- An introduction of the company – the brief story of who you are, how long you have been around, what you do and why you do it.
- A background of the role: why this job exists or will be created. Reporting lines. Location. Travelling requirements.
- The motivation of the newcomer. What do you want this person to want from this role? What should be their goals?
- The opportunity: What is in this role for them. How they can contribute. What their impact will be. What they can learn. How they can grow. What they can achieve. How this role and your company are different.
- Key responsibilities.
- Required and preferred. Particularly, when recruiting for niche positions, it is important to consider what is truly necessary and where you can compromise. Are 10 years of that marketing experience really critical? Will 7 be enough? Do they really need a PhD?
Keep the job description brief, particularly the list of responsibilities. That said, it is a good idea to keep 2 versions of it: one, used after the initial contact with the candidate, and the other, at more advanced stages of interviewing, when more expectations need to be shared and agreed on.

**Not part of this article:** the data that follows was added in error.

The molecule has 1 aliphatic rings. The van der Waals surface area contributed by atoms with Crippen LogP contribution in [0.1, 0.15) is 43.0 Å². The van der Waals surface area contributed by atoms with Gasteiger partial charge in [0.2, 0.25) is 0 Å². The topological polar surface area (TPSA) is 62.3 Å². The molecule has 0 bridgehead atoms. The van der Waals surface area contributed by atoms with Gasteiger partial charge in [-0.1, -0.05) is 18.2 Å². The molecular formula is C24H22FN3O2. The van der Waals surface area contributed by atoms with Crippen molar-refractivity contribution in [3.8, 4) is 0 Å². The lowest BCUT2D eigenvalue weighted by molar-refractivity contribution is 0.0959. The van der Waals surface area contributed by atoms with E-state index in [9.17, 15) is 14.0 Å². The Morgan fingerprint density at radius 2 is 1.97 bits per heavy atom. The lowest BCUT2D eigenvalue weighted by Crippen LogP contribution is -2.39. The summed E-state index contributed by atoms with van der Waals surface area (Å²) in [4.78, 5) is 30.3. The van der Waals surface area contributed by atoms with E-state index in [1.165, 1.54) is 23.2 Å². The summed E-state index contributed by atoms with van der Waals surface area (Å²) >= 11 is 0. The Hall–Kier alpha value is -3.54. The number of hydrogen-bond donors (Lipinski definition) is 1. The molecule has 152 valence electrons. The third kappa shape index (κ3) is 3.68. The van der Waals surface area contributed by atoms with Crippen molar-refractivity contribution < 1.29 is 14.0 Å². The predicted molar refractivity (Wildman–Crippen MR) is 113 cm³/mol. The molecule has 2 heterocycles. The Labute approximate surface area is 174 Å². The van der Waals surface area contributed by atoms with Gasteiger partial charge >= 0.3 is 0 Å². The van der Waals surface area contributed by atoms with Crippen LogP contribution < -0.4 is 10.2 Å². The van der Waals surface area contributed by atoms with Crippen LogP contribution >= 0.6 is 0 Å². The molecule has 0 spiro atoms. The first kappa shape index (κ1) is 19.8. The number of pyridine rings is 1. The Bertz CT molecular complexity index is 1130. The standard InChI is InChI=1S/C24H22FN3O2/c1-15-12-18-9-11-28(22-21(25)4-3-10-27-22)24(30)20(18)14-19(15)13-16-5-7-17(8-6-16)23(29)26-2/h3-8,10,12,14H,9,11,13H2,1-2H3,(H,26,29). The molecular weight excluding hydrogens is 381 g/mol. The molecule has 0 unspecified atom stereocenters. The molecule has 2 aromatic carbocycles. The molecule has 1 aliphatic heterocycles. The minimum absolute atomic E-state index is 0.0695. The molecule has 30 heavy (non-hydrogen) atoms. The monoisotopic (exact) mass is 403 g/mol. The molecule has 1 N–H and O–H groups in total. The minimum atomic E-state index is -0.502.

Just as you may not enjoy reading lengthy CVs from candidates when they apply, those, particularly not actively looking for a new role, can be very selective in terms of their options. In an increasingly competitive, smaller and more connected world, with limited time to spare and an attention span decreasing, first impressions matter more than ever.
Job description is not, and should not be a Job Advert.
Many companies make the mistake of using their Job Descriptions (often generic) when advertising their roles, listing merely a set of demands and requirements, must-haves and must-dos, required by the applicants. These days, when flexible and remote working has become a reality that will not simply disappear, when things eventually go back to normal, even more than before, candidates will be interested in how this role you’re advertising fits their lives, their aspirations, career goals, as well as family lives. To become competitive and get the best, tell the story and think of impact those candidates will have in your organisation, what is the challenge and opportunity for them, rather than presenting a list of demands.
Just as a direct message or an advert is there to attract the attention and trigger an action – causing the right person to apply, job description is a part of the candidate attraction process, albeit a separate one.
How can Virdis help?
Here at Virdis, we often highlight to our clients the importance of a well-written Job Description and offer writing it, as part of the search and our service. Equally, we offer workshops, online or at client sites, team or one-to-one structured brainstorming sessions, to generate ideas and lead implementable changes which will improve your organisation’s stability, attractiveness and competitiveness. We can help you define who you are, who you want to be and how to attract the right people who will fit and complement your team.